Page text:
There are many species of bacteria found in the cave environment, most of which you will not notice as they are individually minute. Between them they have a variety of lifestyles including saprophytes (live on dead organic matter), pathogens (cause disease), chemoautotrophs (obtain energy by oxidising or reducing iron and sulphur compounds) and nitrifying bacteria (oxidise ammonia to nitrite or nitrate, using carbon dioxide as their sole carbon source).
Chemoautotrophic bacteria obtain energy by the oxidation or reduction of simple inorganic substances (e.g. iron, sulphur, nitrogen). They only need simple inorganic elements to survive e.g. iron or sulphur, moisture, carbon dioxide and a few trace elements to survive, they do not need sunlight like green plants. In British mines (and caves) Ferrobacillus ferrooxidans uses carbon dioxide as its carbon source and oxidizes iron to obtain energy. Sulphur reducing and oxidizing bacteria are usually found near shale rock containing pyrite.
Nitrifying bacteria oxidize ammonia to nitrite e.g. Nitrosomonas, or nitrate e.g. Nitrobacter. This oxidation process is their source of energy, they obtain carbon from carbon dioxide. The energy produced is very small but they are extremely efficient at this process, most of the energy goes towards fixing carbon so there is not much left for growth. They secrete a sticky slime matrix which they use to attach themselves to a substrate such as gravel or flowstone. They cannot survive desiccation so the damp underground environment suits the group. Nitrobacter oxidise ammonia to nitrous and nitric acid that can dissolve limestone.
Other bacteria that have been found in caves include the Gram-negative aerobic Clostridium and Azobacter that are able to obtain nitrogen from the air and convert it into nitrogen compounds.
These bacteria are probably crucial to the survival of other cave dwellers deep in a cave (such as the shrimp Niphargus) as they are at the base of the food chain.
As well as the chemoautotroph bacteria there are many species that feed heterotrophically on ready made organic material. Heterotrophic filamentous bacteria have been found growing on flowstone in Welsh caves. Where these bacteria obtain their source of organic food is not clear. For cavers the most important heterotroph is the spirochaete Leptospira interrogans which causes Weil’s disease. There are over 180 strains of this bacterium, the most serious infections are carried by the brown rat. 9% of British cavers carry antibodies demonstrating some prior contact with the pathogen, although most infections do not develop into Weil’s disease.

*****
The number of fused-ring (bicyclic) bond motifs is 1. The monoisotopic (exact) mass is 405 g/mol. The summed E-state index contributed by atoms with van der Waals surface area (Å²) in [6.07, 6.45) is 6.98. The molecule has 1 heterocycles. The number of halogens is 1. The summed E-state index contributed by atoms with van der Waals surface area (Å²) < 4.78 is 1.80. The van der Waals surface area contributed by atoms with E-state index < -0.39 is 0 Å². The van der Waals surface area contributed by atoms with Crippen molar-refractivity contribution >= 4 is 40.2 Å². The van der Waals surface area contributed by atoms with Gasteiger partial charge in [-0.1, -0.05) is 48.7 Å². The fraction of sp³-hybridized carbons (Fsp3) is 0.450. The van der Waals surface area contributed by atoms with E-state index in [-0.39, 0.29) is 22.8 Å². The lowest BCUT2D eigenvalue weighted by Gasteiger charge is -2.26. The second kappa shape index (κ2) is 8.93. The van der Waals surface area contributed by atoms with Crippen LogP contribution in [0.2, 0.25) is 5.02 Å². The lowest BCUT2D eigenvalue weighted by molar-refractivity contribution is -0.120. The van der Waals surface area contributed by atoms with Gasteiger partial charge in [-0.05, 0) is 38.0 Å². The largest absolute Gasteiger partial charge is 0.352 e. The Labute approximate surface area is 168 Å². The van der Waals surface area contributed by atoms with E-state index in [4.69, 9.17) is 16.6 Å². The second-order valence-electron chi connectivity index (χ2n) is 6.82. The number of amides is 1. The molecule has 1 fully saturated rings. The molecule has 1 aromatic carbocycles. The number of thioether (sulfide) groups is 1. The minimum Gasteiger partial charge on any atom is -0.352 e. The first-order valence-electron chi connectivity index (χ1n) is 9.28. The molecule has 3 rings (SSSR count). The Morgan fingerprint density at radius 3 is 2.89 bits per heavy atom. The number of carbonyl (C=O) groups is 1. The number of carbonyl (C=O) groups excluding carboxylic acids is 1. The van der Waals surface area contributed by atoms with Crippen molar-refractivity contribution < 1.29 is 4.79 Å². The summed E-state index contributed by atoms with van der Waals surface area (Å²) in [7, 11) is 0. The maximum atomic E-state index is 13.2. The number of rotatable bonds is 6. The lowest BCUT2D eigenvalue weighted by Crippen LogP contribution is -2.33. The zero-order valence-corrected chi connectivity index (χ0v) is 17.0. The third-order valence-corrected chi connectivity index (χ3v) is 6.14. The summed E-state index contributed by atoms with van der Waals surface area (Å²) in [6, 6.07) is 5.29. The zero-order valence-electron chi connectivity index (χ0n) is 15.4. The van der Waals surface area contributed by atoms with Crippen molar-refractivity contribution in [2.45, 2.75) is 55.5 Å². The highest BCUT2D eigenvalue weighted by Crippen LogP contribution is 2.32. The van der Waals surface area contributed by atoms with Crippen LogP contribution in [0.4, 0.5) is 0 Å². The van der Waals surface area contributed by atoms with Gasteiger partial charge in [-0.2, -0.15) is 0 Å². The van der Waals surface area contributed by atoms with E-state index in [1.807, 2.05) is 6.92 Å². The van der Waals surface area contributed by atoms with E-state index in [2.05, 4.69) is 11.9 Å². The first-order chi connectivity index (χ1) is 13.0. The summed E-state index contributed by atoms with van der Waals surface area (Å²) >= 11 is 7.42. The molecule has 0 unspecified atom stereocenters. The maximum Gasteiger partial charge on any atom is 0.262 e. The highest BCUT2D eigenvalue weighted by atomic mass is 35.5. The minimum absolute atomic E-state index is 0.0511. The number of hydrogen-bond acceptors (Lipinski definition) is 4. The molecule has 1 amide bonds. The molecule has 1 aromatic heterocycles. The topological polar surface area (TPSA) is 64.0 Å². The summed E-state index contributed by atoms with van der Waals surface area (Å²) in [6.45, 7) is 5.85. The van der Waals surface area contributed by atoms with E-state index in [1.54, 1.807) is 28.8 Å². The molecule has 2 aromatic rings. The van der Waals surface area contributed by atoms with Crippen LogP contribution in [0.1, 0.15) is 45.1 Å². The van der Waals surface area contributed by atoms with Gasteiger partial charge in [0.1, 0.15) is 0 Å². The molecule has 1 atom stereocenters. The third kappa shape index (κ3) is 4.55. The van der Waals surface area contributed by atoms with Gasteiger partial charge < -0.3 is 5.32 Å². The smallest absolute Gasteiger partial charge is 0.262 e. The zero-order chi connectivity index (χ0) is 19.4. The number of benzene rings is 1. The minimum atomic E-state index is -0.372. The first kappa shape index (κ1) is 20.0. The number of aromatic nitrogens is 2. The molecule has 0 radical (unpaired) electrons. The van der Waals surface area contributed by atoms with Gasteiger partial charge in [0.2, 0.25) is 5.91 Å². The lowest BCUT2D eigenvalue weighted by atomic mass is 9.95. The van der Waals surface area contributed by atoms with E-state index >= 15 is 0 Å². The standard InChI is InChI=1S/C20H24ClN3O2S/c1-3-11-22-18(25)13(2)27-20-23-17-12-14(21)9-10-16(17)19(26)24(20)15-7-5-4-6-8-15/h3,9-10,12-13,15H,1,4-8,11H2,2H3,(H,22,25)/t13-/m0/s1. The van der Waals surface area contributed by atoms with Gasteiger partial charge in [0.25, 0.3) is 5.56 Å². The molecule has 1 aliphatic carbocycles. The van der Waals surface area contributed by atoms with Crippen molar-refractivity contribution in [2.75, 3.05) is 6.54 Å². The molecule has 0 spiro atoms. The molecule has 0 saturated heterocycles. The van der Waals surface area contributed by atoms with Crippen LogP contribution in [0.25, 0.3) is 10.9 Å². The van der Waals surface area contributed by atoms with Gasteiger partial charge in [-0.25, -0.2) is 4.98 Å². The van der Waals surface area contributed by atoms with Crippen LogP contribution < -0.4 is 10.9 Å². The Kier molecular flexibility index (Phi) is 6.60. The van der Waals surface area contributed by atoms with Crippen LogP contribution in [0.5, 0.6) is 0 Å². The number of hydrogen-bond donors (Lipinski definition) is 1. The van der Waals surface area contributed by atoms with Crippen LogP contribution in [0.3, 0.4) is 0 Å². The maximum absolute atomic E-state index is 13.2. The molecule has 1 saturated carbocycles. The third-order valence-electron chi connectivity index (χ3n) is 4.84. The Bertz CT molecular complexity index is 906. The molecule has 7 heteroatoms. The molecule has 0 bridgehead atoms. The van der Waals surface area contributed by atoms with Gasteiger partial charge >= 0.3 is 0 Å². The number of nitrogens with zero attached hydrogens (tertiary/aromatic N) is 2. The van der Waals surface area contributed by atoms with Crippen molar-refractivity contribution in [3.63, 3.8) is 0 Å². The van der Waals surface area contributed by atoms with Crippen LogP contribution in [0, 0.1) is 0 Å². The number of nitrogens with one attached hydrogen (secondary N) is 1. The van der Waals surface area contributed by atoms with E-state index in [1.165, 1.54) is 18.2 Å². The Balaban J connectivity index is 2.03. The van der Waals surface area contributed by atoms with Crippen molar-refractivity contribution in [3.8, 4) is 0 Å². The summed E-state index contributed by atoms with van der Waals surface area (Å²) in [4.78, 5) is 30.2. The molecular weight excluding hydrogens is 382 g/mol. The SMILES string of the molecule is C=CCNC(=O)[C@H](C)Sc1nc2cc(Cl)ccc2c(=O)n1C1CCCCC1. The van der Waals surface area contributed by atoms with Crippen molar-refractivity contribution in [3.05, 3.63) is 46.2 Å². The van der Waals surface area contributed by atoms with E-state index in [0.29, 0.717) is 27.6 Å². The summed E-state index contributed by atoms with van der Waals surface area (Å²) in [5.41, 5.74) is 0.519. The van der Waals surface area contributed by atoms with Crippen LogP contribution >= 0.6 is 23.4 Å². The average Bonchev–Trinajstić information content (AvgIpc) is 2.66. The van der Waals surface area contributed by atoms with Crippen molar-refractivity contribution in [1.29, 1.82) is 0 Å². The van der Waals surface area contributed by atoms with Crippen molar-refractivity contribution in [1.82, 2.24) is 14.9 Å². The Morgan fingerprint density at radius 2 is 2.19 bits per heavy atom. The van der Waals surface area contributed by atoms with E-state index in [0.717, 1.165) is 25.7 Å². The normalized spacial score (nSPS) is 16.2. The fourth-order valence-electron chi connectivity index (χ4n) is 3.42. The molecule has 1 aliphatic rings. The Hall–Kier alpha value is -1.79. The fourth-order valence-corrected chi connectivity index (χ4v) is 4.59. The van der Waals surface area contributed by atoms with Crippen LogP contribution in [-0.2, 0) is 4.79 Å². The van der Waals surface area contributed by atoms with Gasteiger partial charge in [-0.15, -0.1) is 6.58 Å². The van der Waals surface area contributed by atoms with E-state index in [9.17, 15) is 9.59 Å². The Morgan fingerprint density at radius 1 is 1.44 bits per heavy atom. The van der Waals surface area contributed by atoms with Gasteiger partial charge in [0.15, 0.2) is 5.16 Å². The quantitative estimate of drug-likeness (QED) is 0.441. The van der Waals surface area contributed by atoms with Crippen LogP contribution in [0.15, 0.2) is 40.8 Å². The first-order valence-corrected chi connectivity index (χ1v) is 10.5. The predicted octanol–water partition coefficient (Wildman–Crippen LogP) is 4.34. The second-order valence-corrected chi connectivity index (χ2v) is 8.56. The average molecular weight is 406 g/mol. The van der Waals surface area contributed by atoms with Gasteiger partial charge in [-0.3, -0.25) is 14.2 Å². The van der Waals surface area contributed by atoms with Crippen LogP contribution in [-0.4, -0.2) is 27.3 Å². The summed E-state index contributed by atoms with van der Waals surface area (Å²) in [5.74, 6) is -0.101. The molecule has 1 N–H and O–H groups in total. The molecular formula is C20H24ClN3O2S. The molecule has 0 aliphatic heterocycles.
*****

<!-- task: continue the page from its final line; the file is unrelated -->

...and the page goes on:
Weil's disease is caught by direct or indirect exposure to rat urine. Rats are a host animal for Leptospira interrogan var Icterohaemorrhagiae bacteria. High numbers of these bacteria can be present in the kidneys of the rat (100,000,000,000-bacteria/per gram). The bacteria pass out into the environment when the rats urinate and cavers can then be infected by contact with contaminated water or moist soil. The Leptospires enter the caver's body through cuts and abrasions, also via the mucous membranes of the nose, mouth or eyes. Luckily rats do not generally live in caves as there is not enough food, you are most likely to see them if the cave is in very close proximity to a farm.
The disease is biphasic - the first phase (4-14 days after infection) is much like flu, after an apparent recovery the victim then suffers from a variety of symptoms including meningitis, liver damage and renal failure. Most infections do not develop into Weil’s disease, the small number that do can kill if not treated. Diagnosis of the disease is difficult as symptoms are so varied, there is no vaccination available.
Actinomyctes are moldlike filamentous bacteria – they are often responsible for the damp moldy smell in caves. Some possess antibiotic properties which may be why moonmilk has been used as a wound dressing and cavers with colds report cold symptoms disappearing underground. Some Actinomycetes synthesise carotene – the brown colour it produces is responsible for the brown colour of certain cave insects. The sparkling yellow and silver patches on the walls just beyond the limit of light are thought to be a combination of a fungus and a bacteria. It could be a species of actinomycete. The sparkling effect is due to drops of condensation reflecting your cave light.
||Actinomycetes, Kents Cavern
A Cyanobacteria (formerly known as as Blue-green algae due to a blue photosynthetic pigment) called Synechococcus elongatus is associated with moonmilk, possibly involved in the conversion of limestone to moonmilk. Analysis of moonmilk shows it consists of a complex of unusual magnesium and calcium carbonates with an abundant amount of organic matter within it, mostly made up of bacteria such as Macromonas bipunctata as well as actinomycetes and algae. The blue-green algae found in the dark zone of caves must use different metabolic pathways from those on the surface which require light. A blue-green algae Anacystis montana is often found near the lights in show caves.
||Cyanobacter, entrance to Reeds Cavern
A brown jelly like cyanobacter seen outside cave entrances is Nostoc sp. This occurs as both a free living cyanobacter and in association with a fungi to form a lichen. When wet it swells up hence its name, jelly lichen. It is a photobiont that cannot survive on acidic rocks like granite and quartzite